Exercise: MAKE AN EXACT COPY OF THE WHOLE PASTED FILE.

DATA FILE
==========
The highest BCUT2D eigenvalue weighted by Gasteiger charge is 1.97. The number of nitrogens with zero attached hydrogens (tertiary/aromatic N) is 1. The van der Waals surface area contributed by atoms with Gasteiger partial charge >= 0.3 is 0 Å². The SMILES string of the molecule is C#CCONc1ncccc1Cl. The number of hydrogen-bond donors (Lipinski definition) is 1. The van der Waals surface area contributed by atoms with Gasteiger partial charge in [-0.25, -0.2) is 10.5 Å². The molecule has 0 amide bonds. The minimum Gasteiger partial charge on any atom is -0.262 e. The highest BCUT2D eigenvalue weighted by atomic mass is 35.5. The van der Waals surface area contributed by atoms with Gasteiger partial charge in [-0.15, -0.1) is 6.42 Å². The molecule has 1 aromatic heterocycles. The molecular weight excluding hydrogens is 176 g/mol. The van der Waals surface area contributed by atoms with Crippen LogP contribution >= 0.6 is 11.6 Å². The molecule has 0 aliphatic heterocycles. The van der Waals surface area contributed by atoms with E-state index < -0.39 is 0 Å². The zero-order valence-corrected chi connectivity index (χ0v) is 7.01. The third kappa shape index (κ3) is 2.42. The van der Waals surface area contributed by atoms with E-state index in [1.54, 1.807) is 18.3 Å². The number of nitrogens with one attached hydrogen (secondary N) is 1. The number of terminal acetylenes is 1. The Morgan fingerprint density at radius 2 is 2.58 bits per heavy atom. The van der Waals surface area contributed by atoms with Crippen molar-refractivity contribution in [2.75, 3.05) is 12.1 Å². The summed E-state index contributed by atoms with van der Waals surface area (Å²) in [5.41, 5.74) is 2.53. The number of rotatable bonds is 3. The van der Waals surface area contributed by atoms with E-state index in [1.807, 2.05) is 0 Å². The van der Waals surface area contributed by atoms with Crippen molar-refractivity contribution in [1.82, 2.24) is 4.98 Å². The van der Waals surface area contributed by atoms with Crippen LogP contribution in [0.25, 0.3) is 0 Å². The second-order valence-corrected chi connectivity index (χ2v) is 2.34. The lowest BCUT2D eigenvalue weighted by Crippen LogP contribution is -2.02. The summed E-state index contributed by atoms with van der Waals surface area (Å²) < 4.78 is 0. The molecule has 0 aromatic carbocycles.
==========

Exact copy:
The highest BCUT2D eigenvalue weighted by Gasteiger charge is 1.97. The number of nitrogens with zero attached hydrogens (tertiary/aromatic N) is 1. The van der Waals surface area contributed by atoms with Gasteiger partial charge >= 0.3 is 0 Å². The SMILES string of the molecule is C#CCONc1ncccc1Cl. The number of hydrogen-bond donors (Lipinski definition) is 1. The van der Waals surface area contributed by atoms with Gasteiger partial charge in [-0.25, -0.2) is 10.5 Å². The molecule has 0 amide bonds. The minimum Gasteiger partial charge on any atom is -0.262 e. The highest BCUT2D eigenvalue weighted by atomic mass is 35.5. The van der Waals surface area contributed by atoms with Gasteiger partial charge in [-0.15, -0.1) is 6.42 Å². The molecule has 1 aromatic heterocycles. The molecular weight excluding hydrogens is 176 g/mol. The van der Waals surface area contributed by atoms with Crippen LogP contribution >= 0.6 is 11.6 Å². The molecule has 0 aliphatic heterocycles. The van der Waals surface area contributed by atoms with E-state index < -0.39 is 0 Å². The zero-order valence-corrected chi connectivity index (χ0v) is 7.01. The third kappa shape index (κ3) is 2.42. The van der Waals surface area contributed by atoms with E-state index in [1.54, 1.807) is 18.3 Å². The number of nitrogens with one attached hydrogen (secondary N) is 1. The number of terminal acetylenes is 1. The Morgan fingerprint density at radius 2 is 2.58 bits per heavy atom. The van der Waals surface area contributed by atoms with Crippen molar-refractivity contribution in [2.75, 3.05) is 12.1 Å². The summed E-state index contributed by atoms with van der Waals surface area (Å²) in [5.41, 5.74) is 2.53. The number of rotatable bonds is 3. The van der Waals surface area contributed by atoms with E-state index in [1.807, 2.05) is 0 Å². The van der Waals surface area contributed by atoms with Crippen molar-refractivity contribution in [1.82, 2.24) is 4.98 Å². The van der Waals surface area contributed by atoms with Crippen LogP contribution in [0.25, 0.3) is 0 Å². The second-order valence-corrected chi connectivity index (χ2v) is 2.34. The lowest BCUT2D eigenvalue weighted by Crippen LogP contribution is -2.02. The summed E-state index contributed by atoms with van der Waals surface area (Å²) < 4.78 is 0. The molecule has 0 aromatic carbocycles.